You should use the tool that you're the most happy, most comfortable with. Not the most productive, mind you. Leave the "productive" mantra to Silicon people, who don't mind burning out their life, their work, their passion early in the career. You should work with the tool you're enjoying. Even if I hit that
nil error with ruby once a year, it still makes me much more happier that Java would. Yes, Types are nice. But that does not matter, if they don't make you enjoy your work. Nothing matters, if you're displeased, unhappy, or straight out hate what you do.
And if some people are happy with JS over TS - awesome! "It would be nice if you'd check out this thing called TypeScript, it may make your life better because this and that. It doesn't mean you should use it. It doesn't mean you need it. But it may make your life easier, so check it out!"
That's - what my point is about.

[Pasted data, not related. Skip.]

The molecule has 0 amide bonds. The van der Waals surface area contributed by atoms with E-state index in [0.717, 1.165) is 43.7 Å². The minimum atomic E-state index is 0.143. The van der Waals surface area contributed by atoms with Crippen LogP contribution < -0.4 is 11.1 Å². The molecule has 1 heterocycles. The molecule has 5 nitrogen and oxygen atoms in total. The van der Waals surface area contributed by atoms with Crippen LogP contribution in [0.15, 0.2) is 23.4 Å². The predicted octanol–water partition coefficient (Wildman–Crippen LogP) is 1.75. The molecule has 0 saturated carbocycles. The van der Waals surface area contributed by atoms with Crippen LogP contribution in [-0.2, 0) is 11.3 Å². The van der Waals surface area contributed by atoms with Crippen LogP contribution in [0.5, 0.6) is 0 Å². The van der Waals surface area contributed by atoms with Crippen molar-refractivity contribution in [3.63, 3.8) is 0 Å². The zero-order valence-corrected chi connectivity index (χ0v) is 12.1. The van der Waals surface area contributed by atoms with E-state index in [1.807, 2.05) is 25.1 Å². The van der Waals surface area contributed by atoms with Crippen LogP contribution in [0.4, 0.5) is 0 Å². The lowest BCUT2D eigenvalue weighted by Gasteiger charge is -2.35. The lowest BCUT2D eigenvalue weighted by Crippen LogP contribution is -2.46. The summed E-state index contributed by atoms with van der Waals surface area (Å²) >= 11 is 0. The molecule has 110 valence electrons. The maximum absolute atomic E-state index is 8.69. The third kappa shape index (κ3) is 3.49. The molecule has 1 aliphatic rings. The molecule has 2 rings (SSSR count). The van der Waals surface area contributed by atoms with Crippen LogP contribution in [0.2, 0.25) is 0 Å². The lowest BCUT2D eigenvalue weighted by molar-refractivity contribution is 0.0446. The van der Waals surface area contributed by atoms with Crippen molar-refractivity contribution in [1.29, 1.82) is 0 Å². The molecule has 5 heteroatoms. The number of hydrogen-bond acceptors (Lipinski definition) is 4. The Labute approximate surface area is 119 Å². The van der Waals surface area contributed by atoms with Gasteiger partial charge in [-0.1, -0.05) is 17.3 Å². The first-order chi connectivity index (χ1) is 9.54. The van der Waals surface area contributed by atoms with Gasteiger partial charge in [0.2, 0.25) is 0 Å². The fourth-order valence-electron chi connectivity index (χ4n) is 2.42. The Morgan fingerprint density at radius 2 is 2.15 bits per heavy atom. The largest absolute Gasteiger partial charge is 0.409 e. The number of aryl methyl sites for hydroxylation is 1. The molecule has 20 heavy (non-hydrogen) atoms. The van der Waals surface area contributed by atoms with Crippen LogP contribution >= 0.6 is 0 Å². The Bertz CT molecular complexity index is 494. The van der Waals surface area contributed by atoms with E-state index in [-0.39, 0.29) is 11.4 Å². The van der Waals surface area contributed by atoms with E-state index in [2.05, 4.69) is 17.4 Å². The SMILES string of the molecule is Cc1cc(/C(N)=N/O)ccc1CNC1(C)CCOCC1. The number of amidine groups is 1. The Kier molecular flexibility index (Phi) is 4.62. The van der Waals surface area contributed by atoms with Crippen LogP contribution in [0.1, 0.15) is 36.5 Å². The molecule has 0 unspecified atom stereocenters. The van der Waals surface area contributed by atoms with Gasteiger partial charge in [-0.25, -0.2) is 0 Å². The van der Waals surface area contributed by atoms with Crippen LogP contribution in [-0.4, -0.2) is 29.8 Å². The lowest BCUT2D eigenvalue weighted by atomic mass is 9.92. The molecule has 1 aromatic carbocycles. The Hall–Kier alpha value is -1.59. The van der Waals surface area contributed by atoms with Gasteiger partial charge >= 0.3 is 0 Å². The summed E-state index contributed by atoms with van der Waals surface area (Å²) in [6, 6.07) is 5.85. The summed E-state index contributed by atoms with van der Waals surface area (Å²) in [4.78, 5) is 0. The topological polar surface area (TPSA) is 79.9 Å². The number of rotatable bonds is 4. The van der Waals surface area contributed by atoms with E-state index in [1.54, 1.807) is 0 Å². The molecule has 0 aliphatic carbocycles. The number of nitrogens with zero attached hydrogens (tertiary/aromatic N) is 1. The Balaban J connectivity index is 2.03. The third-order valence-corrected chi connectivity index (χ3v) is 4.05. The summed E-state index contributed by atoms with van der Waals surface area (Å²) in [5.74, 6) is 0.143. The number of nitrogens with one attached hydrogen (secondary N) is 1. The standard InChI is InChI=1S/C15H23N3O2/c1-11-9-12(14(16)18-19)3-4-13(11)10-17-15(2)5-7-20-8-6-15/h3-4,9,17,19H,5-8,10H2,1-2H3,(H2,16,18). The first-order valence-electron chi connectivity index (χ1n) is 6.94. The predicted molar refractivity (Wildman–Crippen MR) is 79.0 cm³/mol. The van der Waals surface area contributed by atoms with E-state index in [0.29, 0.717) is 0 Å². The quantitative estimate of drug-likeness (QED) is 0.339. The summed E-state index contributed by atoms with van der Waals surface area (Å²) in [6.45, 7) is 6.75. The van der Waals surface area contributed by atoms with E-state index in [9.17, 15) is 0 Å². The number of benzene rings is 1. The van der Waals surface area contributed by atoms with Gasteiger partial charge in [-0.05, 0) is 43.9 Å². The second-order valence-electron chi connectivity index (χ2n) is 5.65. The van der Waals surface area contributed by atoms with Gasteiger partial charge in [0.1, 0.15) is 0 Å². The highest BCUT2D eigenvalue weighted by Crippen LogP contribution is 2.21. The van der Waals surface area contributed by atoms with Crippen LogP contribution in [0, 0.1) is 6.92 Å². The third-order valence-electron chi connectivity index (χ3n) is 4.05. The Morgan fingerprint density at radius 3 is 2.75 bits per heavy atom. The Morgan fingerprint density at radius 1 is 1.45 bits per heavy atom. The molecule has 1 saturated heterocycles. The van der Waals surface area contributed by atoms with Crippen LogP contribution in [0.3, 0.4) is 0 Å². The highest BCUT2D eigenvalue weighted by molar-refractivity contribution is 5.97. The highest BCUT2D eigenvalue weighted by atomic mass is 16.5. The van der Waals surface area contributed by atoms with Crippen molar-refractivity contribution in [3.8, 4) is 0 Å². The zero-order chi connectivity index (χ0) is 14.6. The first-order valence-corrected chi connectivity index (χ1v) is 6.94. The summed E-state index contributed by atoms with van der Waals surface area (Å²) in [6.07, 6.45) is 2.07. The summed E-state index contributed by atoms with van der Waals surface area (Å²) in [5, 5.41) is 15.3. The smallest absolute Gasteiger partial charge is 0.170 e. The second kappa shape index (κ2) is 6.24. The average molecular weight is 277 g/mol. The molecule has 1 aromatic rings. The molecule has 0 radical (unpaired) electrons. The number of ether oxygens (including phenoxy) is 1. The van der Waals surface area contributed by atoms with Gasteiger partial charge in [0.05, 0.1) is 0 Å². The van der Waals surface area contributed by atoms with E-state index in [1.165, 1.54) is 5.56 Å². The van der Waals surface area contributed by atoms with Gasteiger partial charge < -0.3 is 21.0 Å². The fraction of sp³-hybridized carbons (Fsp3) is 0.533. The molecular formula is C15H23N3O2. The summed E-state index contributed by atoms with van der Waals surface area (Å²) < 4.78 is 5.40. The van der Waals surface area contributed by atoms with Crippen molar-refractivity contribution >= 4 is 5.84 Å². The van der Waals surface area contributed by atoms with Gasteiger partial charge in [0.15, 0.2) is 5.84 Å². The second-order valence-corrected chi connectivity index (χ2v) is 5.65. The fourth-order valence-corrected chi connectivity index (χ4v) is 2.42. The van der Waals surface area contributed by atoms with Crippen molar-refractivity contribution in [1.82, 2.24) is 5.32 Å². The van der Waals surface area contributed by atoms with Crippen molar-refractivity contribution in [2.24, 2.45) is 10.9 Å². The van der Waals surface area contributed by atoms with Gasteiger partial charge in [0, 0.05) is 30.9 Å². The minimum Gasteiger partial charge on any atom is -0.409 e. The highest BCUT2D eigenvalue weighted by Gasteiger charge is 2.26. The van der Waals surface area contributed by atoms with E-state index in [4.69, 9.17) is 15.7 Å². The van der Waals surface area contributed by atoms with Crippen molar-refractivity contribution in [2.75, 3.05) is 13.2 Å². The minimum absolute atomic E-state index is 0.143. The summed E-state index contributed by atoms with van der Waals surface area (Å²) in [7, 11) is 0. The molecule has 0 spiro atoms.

It's a persuasive article, not just personal preference.
While "use the tool that makes you happy" sounds good, it's not practical in a professional setting with real financial stakes.
Why not write an article sharing your own perspective?
Alex Kates A guide provides the reader with description, pros, and cons, and leaves the question of choice to the reader.
Marketing pitch convinces the reader that he needs The Thing or that the reader should use The Thing.
This article is trying to convince the reader that he should use The Thing, because using the Alternative is just so much worse. All while being on the entirely one-sided prejudiced approach.
Thus I leave up to the reader to decide if this article is a "guide", or just a blunt marketing pitch of the Thing that Author happened like more than the Alternative, to which Author, along with many others, takes approach with religious-like zealotry.
Typescript gona stay here for some time, This js vs typescript trend will be dropped when another hot topic arises.
Meanwhile PHP is dead 🤗.
Good read. You have legit writing talent!
Your article... These arguments in support of TS are nothing new and I'm not suggesting they're wrong or bad, but there's strong counter-arguments to these that are universally ignored by folks who feel a strong affinity toward TS. They are: